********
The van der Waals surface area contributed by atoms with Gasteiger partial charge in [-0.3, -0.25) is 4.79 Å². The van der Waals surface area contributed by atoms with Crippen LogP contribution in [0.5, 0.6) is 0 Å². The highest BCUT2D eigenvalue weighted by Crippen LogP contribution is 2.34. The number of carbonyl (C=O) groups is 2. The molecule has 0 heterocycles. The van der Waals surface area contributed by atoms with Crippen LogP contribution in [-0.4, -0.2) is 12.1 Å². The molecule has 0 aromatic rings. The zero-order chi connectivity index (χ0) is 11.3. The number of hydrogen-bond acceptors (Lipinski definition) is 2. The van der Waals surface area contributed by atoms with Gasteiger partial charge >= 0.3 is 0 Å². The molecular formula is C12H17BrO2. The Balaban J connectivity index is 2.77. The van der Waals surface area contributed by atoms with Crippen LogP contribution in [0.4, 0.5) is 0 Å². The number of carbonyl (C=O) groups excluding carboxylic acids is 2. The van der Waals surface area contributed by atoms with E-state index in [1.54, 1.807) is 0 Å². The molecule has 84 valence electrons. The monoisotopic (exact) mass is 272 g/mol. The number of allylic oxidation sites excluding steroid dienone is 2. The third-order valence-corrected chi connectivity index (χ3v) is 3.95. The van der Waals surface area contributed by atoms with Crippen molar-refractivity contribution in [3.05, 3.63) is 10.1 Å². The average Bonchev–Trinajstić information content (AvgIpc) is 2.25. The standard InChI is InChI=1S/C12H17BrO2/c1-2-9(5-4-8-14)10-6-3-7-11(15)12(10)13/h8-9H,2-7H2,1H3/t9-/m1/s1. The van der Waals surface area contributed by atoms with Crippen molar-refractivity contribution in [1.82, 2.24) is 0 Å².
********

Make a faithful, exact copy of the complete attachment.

The van der Waals surface area contributed by atoms with Gasteiger partial charge in [-0.3, -0.25) is 4.79 Å². The van der Waals surface area contributed by atoms with Crippen LogP contribution in [0.5, 0.6) is 0 Å². The highest BCUT2D eigenvalue weighted by Crippen LogP contribution is 2.34. The number of carbonyl (C=O) groups is 2. The molecule has 0 heterocycles. The van der Waals surface area contributed by atoms with Crippen LogP contribution in [-0.4, -0.2) is 12.1 Å². The molecule has 0 aromatic rings. The zero-order chi connectivity index (χ0) is 11.3. The number of hydrogen-bond acceptors (Lipinski definition) is 2. The van der Waals surface area contributed by atoms with Gasteiger partial charge >= 0.3 is 0 Å². The molecular formula is C12H17BrO2. The Balaban J connectivity index is 2.77. The van der Waals surface area contributed by atoms with Crippen LogP contribution in [0.4, 0.5) is 0 Å². The number of carbonyl (C=O) groups excluding carboxylic acids is 2. The van der Waals surface area contributed by atoms with E-state index in [1.54, 1.807) is 0 Å². The molecule has 84 valence electrons. The monoisotopic (exact) mass is 272 g/mol. The number of allylic oxidation sites excluding steroid dienone is 2. The third-order valence-corrected chi connectivity index (χ3v) is 3.95. The van der Waals surface area contributed by atoms with Crippen molar-refractivity contribution in [3.05, 3.63) is 10.1 Å². The average Bonchev–Trinajstić information content (AvgIpc) is 2.25. The standard InChI is InChI=1S/C12H17BrO2/c1-2-9(5-4-8-14)10-6-3-7-11(15)12(10)13/h8-9H,2-7H2,1H3/t9-/m1/s1. The van der Waals surface area contributed by atoms with Crippen molar-refractivity contribution in [1.82, 2.24) is 0 Å².